Southwards from St. Quentin, also, much cultivation is being actively
carried on, although many of the villages, such as Liez and Essigny,
are badly injured; but after La Fère is reached, and beyond the Oise,
cultivation is complete, and the conditions are more or less normal
as far as the Ailette and the Aisne. North of Cambrai also, on the
east of the Cambrai-Douai road, where the country was always in German
occupation, and behind the Hindenburg defence lines, its condition is
also normal.

[Illustration: _PLATE LXXXI._


 _The remains of Bourlon village, in the north-west corner of the wood,
 which was fought for, and taken, and lost again in the Cambrai battle
 of November, 1917._]

[Illustration: _PLATE LXXXII._


 _The south end of the 6,000-yard tunnel on the St. Quentin Canal, seen
 from the western bank of the canal cutting. The village of Bellicourt
 lies over the tunnel mouth, and the higher ground beyond is that
 covered by the Americans in the advance of the 29th of September,

[Illustration: _PLATE LXXXIII._


 _The canal cutting looking down from above the tunnel mouth--an
 "absolutely impregnable" portion of the Hindenburg Line defences._]

[Illustration: _PLATE LXXXIV._


 _The only bridge over the St. Quentin Canal which was not destroyed
 by the Germans before our attack on their "impregnable" position in
 September, 1918. A small party of the Midland Territorials, under
 Captain Charlton, reached it in the fog just in time to deal with the
 sentries, throw the charges into the water, and so save the bridge._]

[Illustration: _PLATE LXXXV._


 _One of the entrances to the immense underground workings constructed
 by the Germans as a part of the Hindenburg defences at the St. Quentin
 Canal. The elaborate workings were finally only a trap for the
 thousand Germans who were secured there as prisoners._]

[Illustration: _PLATE LXXXVI._


 _The Germans cut ninety recesses in the columns and walls of the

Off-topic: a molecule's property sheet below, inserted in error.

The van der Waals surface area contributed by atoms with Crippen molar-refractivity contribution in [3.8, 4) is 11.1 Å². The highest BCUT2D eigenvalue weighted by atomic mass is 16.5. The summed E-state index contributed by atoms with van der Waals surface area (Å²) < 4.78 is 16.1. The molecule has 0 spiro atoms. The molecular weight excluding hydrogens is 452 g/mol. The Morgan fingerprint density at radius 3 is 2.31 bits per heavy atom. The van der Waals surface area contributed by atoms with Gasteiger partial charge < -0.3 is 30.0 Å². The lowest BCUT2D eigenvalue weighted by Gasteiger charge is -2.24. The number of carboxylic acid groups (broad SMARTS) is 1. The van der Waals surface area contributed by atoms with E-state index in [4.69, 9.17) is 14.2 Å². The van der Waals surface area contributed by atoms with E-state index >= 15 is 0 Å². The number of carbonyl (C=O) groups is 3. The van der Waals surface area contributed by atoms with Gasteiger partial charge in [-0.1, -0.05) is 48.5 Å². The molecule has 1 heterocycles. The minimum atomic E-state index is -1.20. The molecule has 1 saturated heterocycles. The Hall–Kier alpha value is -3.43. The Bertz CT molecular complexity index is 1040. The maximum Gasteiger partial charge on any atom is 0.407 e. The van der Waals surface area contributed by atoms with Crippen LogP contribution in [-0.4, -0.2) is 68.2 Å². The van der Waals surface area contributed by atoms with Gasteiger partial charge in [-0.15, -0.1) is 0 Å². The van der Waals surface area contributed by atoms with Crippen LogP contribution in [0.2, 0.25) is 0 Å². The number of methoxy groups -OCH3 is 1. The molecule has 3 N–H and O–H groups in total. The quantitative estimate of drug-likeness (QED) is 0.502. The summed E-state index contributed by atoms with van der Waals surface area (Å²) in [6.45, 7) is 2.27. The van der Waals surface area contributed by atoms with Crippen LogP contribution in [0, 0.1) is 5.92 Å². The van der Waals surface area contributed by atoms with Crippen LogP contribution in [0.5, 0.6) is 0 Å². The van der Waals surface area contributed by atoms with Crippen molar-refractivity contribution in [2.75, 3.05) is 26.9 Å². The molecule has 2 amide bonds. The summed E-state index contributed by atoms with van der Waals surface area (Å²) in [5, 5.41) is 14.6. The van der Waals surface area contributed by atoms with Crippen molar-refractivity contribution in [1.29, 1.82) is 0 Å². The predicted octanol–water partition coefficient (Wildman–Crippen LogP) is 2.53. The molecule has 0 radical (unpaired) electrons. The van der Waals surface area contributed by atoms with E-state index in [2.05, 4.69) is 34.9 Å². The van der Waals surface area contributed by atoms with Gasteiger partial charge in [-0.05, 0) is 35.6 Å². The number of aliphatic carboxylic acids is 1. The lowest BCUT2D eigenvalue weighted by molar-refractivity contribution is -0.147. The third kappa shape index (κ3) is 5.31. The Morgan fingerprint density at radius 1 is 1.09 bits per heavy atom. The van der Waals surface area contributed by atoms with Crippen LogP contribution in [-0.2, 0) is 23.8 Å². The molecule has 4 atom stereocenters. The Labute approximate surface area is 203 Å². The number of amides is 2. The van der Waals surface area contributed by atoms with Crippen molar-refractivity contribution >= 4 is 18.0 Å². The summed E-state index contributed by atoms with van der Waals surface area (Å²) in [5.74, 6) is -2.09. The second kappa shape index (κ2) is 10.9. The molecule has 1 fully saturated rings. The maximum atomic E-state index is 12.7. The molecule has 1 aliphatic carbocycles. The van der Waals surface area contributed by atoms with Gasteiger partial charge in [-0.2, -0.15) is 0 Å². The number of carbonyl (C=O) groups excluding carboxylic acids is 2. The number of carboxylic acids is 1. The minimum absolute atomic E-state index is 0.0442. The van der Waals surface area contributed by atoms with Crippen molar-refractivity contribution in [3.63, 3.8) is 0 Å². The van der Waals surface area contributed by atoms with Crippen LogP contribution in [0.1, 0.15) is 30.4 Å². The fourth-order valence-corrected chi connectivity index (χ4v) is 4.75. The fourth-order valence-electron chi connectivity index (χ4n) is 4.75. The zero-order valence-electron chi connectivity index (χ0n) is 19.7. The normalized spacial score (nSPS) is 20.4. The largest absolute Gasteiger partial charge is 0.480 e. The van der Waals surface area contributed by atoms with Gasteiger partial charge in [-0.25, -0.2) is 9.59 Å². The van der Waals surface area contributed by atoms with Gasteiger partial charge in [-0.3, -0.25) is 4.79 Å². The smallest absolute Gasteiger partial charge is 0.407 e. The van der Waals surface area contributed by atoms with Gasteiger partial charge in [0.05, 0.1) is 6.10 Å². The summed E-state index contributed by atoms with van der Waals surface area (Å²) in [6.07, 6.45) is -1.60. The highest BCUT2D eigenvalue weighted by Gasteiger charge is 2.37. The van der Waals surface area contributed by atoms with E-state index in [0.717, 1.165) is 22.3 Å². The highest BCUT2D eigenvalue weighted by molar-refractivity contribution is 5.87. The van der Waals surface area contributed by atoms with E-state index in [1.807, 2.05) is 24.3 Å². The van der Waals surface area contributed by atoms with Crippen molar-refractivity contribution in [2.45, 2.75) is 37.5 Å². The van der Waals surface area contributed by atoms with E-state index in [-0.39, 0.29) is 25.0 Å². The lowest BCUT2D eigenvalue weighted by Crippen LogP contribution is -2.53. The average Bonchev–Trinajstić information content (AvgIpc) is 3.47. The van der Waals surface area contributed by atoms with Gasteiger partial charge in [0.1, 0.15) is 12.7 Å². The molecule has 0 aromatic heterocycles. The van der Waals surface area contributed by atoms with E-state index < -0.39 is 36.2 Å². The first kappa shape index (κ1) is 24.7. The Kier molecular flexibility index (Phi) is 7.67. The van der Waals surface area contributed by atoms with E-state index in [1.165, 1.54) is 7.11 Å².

Cathedral (two are seen in the photograph) for the purpose of placing
 mine charges in them and destroying the whole building when they
 evacuated the town. The unexpected arrival of the French frustrated
 this diabolical plan, but the holes and the blocks cut from them
 remain as witnesses._]

[Illustration: _PLATE LXXXVII._


 _This was one of the villages which were taken in the Cambrai battle,
 and retained in the possession of the Allies. They are all equally
 destroyed, but some are already half rebuilt._]

[Illustration: _PLATE LXXXVIII._


 _This bit of Rheims--tidied up--is a fair example of the condition to
 which perhaps 10,000 out of its 14,000 houses have been reduced._]


(PLATES 88 TO 97.)

Rheims shares with Ypres and Verdun the glory of having successfully
withstood a continuous four years' siege, and with Ypres the additional
distinction of having been for a long time the central point in an
extraordinarily narrow salient, surrounded by the enemy practically
on three sides. It is truly an ancient storm centre, unsuccessfully
besieged by the English in the fourteenth century, taken by them in
the fifteenth (perhaps more by intrigue than by fighting), and held
until Joan of Arc turned us out after nine years' occupation. It was
entered by the Germans on the 4th of September, 1870, and again on the
forty-fourth anniversary of that day in 1914. But while after 1870 they
held the city for two years, in 1914 they had to evacuate it after nine
days only. They commenced immediately to shell it, and, according to
the universal opinion in France, to shell particularly the cathedral,
in spite of official assurances that it was not used for observation
purposes, which anyone but a Prussian would have believed. The north
tower, unfortunately, was under repair in 1914, and covered with timber
scaffolding. An incendiary shell set fire to this a week after the
Germans had left the city, and the whole of the roof of the cathedral
was burnt. Later on the vaulting over the transept and the choir was
badly but not irreparably damaged (the statement is made that a number
of Germans--the church being used as a hospital--were killed by a shell
which penetrated the vaulting), and the chevet at the east end is
very badly knocked about. The west end, happily, has not suffered so
much, the direction of firing being generally from Brimont and Nogent
l'Abesse, respectively north and east of the city. One is glad to know
that it was found possible to save a certain amount of the fine stained

In thinking of the fate of Rheims from the point of view of the French,
it is to be remembered that to them the cathedral stands in much the
same relation as does Westminster Abbey to us. It is not perhaps